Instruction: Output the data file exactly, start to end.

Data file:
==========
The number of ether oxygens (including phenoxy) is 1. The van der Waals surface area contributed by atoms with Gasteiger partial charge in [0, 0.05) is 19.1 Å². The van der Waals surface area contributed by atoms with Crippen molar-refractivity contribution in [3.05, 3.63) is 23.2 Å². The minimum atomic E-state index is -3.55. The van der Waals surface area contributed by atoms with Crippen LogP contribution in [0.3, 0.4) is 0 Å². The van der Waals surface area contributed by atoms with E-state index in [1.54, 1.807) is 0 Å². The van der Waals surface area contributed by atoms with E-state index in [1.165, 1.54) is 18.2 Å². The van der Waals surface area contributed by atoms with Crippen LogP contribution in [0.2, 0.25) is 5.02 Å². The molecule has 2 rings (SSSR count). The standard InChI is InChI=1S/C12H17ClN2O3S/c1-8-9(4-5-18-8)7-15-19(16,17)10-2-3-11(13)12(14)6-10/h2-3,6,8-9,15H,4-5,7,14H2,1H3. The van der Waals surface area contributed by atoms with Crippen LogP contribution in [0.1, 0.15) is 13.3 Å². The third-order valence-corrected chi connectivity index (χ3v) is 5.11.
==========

The number of ether oxygens (including phenoxy) is 1. The van der Waals surface area contributed by atoms with Gasteiger partial charge in [0, 0.05) is 19.1 Å². The van der Waals surface area contributed by atoms with Crippen molar-refractivity contribution in [3.05, 3.63) is 23.2 Å². The minimum atomic E-state index is -3.55. The van der Waals surface area contributed by atoms with Crippen LogP contribution in [0.3, 0.4) is 0 Å². The van der Waals surface area contributed by atoms with E-state index in [1.54, 1.807) is 0 Å². The van der Waals surface area contributed by atoms with E-state index in [1.165, 1.54) is 18.2 Å². The van der Waals surface area contributed by atoms with Crippen LogP contribution in [0.2, 0.25) is 5.02 Å². The molecule has 2 rings (SSSR count). The standard InChI is InChI=1S/C12H17ClN2O3S/c1-8-9(4-5-18-8)7-15-19(16,17)10-2-3-11(13)12(14)6-10/h2-3,6,8-9,15H,4-5,7,14H2,1H3. The van der Waals surface area contributed by atoms with Crippen LogP contribution in [0.1, 0.15) is 13.3 Å². The third-order valence-corrected chi connectivity index (χ3v) is 5.11.